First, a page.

By MARSHA MERCER
Thursday, March 26, 2015
Thursday, March 19, 2015
By MARSHA MERCER
In March 1975, Sen. William Proxmire, Democrat of Wisconsin, grabbed headlines when he bestowed his first Golden Fleece Award. His target: “wasteful, ridiculous or ironic use of taxpayers’ money.”
Sound familiar? Some things haven’t changed in 40 years; politicians are still fighting what they deem ludicrous federal spending, although few are as clever as Proxmire.
His first Fleece went to the National Science Foundation for spending $84,000 to study why people fall in love.
“Not even the National Science Foundation can argue that falling in love is a science,” Proxmire declared. Besides, he said, nobody really wants to know why people fall in love.
“I believe that 200 million other Americans want to leave some things in life a mystery, and right on top of the things we don’t want to know is why a man falls in love with a woman and vice versa,” he wrote, adding that such questions are best left to Elizabeth Barrett Browning and Irving Berlin.
A national debate erupted, with conservative Barry Goldwater and three Nobel laureates coming to the researchers’ defense. Columnist James Reston of The New York Times said that Proxmire, normally a sensible, modern man who believed in government’s ability to help solve problems, must have been kidding.
“If the sociologists and psychologists can get even a suggestion of the answer to our pattern of romantic love, marriage, disillusion, divorce – and the children left behind – it could be the best investment of federal money since Mr. Jefferson made the Louisiana Purchase,” Reston wrote.
Reston identified a clash of two worthy goals that continues today: We want to eliminate stupid spending but we also want to support research that could help solve society’s problems.
Proxmire wasn’t kidding. His second Fleece in April 1975 took on a University of Michigan researcher who had received $500,000 from three federal agencies to study how and why rats, monkeys and humans clench their jaws.
The researcher sued Proxmire for libel. The Supreme Court found the senator was not immune from suit; he settled out of court for $10,000 and apologized to the researcher on the Senate floor. Proxmire’s legal fees, totaling more than $124,000, were paid by the Senate. The researcher paid his own legal bills.
Proxmire stopped naming researchers after that, but he fired off 166 more press releases announcing Golden Fleece Awards before he left the Senate in 1989.
Over the decades, members of both parties in Congress have crusaded against what they see as wasteful spending. Sen. Dan Coats, Republican of Indiana, last month started giving Waste of the Week awards, recycling items from the Wastebook that former Sen. Tom Coburn, Republican of Oklahoma, issued annually the last few years. Coburn retired last year.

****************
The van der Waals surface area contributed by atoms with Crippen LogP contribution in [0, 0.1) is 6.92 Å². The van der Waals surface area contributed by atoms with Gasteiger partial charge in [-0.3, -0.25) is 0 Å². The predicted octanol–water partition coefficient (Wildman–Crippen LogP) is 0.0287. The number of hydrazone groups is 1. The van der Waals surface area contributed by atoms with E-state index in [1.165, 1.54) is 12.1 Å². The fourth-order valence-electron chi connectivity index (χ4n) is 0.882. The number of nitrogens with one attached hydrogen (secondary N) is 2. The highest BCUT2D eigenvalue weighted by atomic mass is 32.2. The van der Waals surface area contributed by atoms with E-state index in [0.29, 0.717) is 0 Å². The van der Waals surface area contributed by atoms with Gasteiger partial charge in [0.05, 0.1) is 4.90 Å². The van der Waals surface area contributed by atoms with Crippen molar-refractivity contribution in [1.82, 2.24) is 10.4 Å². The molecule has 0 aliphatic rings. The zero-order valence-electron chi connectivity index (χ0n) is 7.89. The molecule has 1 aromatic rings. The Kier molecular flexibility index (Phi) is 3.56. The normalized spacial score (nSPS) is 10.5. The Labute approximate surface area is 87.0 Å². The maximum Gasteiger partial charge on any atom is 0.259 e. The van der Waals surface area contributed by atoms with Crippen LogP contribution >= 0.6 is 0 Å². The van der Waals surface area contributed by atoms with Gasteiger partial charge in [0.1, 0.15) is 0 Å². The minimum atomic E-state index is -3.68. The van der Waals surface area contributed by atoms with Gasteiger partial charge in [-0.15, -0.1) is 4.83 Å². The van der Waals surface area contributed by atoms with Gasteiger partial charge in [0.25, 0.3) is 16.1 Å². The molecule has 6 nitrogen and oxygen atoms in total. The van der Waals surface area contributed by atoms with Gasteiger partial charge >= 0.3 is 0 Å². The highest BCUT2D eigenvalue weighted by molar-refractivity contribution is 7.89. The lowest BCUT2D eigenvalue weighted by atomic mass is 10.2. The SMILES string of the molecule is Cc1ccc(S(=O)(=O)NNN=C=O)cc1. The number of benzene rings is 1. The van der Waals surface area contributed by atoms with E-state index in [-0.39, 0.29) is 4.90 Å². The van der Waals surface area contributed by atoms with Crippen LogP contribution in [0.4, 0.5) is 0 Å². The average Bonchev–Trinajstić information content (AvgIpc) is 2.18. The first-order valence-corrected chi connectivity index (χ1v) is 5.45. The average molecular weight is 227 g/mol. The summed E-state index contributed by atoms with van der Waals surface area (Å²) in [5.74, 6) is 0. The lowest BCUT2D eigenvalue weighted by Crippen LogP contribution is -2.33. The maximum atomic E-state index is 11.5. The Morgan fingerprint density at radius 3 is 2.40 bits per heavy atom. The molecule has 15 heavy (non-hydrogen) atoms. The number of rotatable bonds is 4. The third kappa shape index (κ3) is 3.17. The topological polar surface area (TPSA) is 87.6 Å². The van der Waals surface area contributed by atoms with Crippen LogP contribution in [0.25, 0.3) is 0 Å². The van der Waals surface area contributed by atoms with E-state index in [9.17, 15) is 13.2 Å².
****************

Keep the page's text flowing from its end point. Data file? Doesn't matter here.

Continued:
Coats gave his Waste award March 11 to the National Institutes of Health for spending $387,000 on rabbit massage research at Ohio State University.
“Does NIH need to fund a study to determine the benefits of massage by using 18 white rabbits from New Zealand that receive 30-minute massages four times a day?” Coats asked on the Senate floor. He quoted an official at Ohio State’s Sports Medical Center who said, “We tried to mimic Swedish massage because anecdotally it’s the most popular technique used by athletes.”
“Why didn’t they just ask the football team?” Coats said.
Actually, even though athletes often use massage, researchers say they don’t know the mechanism of how massage improves recovery after exercise and injury. That’s where the rabbits came in.
Ohio State defended its project as “important research designed to help address a key question: Is massage effective as a medical treatment?” The answer could help millions of people who suffer medical conditions that affect their muscles, the university maintained.
One thing is clear. As much as politicians love to make fun of research that sounds frivolous, they rarely act to stop wasteful spending. If they wanted to stop the appearance of grandstanding, they could rely on the annual recommendations of the nonpartisan Government Accountability Office to reduce overlap and duplication in federal programs as well as improper payments.
Congress and the executive branch implemented only 29 percent of GAO’s cost-saving recommendations over the last four years. The government-wide recommendations reach far beyond funny-sounding research projects.
To curb waste in government, members of Congress can dust off GAO’s reports and start implementing the recommendations. Ridicule may be entertaining but it won’t eliminate government waste.
© 2015 Marsha Mercer. All rights reserved.
Thursday, March 12, 2015
By MARSHA MERCER
You know about Hillary Clinton’s private emails and about the infamous letter signed by 47 Senate Republicans aimed at torpedoing an international deal on Iran’s nuclear program.
But did you know the federal government is about to make many of us envy a fourth grader?
That’s one of the lesser news items you may have missed the last few weeks as news outlets obsessed over weightier topics and scandals du jour.
Here are three recent developments that won’t change the fate of the world or even the 2016 presidential election but may – just may -- improve Americans’ quality of life:
1) About those fourth graders: Starting this fall, the federal government will give every fourth grader and their families a pass for free admission to all of America’s national parks and public lands for a full year.
“We want every fourth grader to have the experience of getting out and discovering America. We want them to see the outside of a classroom,” President Barack Obama said in Chicago last month when he announced his “Every Kid in a Park” initiative.
“Put down that smart phone for a second. Put away the video games. Breathe some fresh air,” the dad in chief counseled. A 2010 Kaiser Family Foundation study found that young people devote an average of more than seven hours a day to electronic media use, or about 53 hours a week, he said. That’s more than a full time job.
Besides the addictive appeal of electronic devices, there are practical reasons why kids don’t spend more time in nature. About 80 percent of families live in urban areas where it’s not easy to spend time outdoors safely; many schools have dropped field trips to save money.
An annual pass to the nation’s parks and public lands usually costs $80, and children under 16 are always free. Giving kids themselves the passes, though, may help create a lifetime connection to nature. But first, they have to get there.